Here’s the Vizetelly version (from my Kindle)
Gervaise lived quietly indifferent to, and possibly entirely unsuspicious of, all these scandals. By and by it came to pass that her husband’s own people looked on her as utterly heartless. Mme Lerat made her appearance every evening, and she treated Lantier as if he were utterly irresistible, into whose arms each and every woman would be only too glad to fall. An actual league seemed to be forming against Gervaise: all the women insisted on giving her a lover.
Just one paragraph but the first has quite a different implication and addresses the idea that Gervaise’s sex life is a matter of scandal but also that she’s a surrogate for the unsatisfied sexual appetites of her female acquaintances. Sex is in the air and not just for Gervaise.
Here’s a second quote. The incident takes place when Gervaise and Lantier return home to find Coupeau drunk. It’s an important scene as Gervaise has so far resisted Lantier’s advances, and on this night her bed is fouled by Coupeau’s vomit:
‘Christ Almighty!’ muttered Lantier when they were inside. ‘Whatever’s he been doing? The stink’s revolting.’
And indeed it stank to high heaven. Gervaise who was hunting for matches, kept stepping in something wet. When she finally managed to light a candle, a pretty spectacle lay before them. Coupeau had vomited his guts out; the room was covered in vomit; the bed was plastered with it, the carpet too, and even the chest of drawers was splashed. And what’s more Coupeau had fallen off the bed where Poisson must have dumped him and was lying right in the middle of his filth, snoring. He was sprawled in it, wallowing like a pig, with one cheek all smeared, breathing foul breath through his open mouth, while his already greying hair brushed the puddle surrounding his head.
‘Oh, the swine, the swine!’ Gervaise kept repeating, fuming with indignation. ‘He’s got everything in a muck … No, not even a dog would have done that, a dying dog’s cleaner than that.’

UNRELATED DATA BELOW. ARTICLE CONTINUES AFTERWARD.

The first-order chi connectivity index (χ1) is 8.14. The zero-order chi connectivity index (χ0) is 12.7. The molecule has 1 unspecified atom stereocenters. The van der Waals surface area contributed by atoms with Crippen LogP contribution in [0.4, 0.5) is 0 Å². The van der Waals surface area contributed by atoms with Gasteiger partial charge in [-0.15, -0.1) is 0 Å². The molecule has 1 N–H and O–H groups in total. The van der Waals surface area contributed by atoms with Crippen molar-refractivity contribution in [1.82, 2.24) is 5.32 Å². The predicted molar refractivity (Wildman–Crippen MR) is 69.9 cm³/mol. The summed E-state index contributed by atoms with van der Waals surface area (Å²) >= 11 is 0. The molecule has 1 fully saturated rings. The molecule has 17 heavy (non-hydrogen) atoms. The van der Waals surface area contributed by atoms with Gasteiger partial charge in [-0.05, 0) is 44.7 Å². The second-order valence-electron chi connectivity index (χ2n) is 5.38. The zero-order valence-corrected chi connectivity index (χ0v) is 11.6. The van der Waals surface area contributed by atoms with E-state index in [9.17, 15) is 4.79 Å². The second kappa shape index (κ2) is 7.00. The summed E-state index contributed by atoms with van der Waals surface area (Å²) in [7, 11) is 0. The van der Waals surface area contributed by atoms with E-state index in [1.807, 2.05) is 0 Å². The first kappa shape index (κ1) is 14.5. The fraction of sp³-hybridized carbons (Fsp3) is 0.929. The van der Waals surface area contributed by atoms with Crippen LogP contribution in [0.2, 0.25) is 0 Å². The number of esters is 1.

They neither of them dared move or take a step. Never before had the roofer come home so pissed or got the room into such an unspeakable state. Consequently, the sight was a harsh blow to any feeling his wife might still have for him. In the past, when he’d come home just a bit tiddly or absolutely plastered. she’d been sympathetic rather than disgusted. But this, this was too much; her stomach was heaving. She wouldn’t have touched him with a barge pole. The mere thought of that lout’s skin close to hers was as repugnant to her as if she’d been asked to lie down beside a corpse that had died of some foul disease.
A powerful passage indeed. Now here’s the Vizetelly version thanks to the censors:
Gervaise stood aghast at the disgusting sight that met her eyes as she entered the room and saw where Coupeau lay wallowing on the floor.
She shuddered and turned away. This sight annihilated every ray of sentiment remaining in her heart.
Not much comparison. So again: if there’s a newer translation of Zola out there grab it. Most of the Rougon-Macquart novels that lack a newer translation are the lesser novels (exceptions in my view and those in dire need of re-translation are The Conquest of Plassans, Money and His Excellency). And don’t blame the Vizetellys. Blame prudery.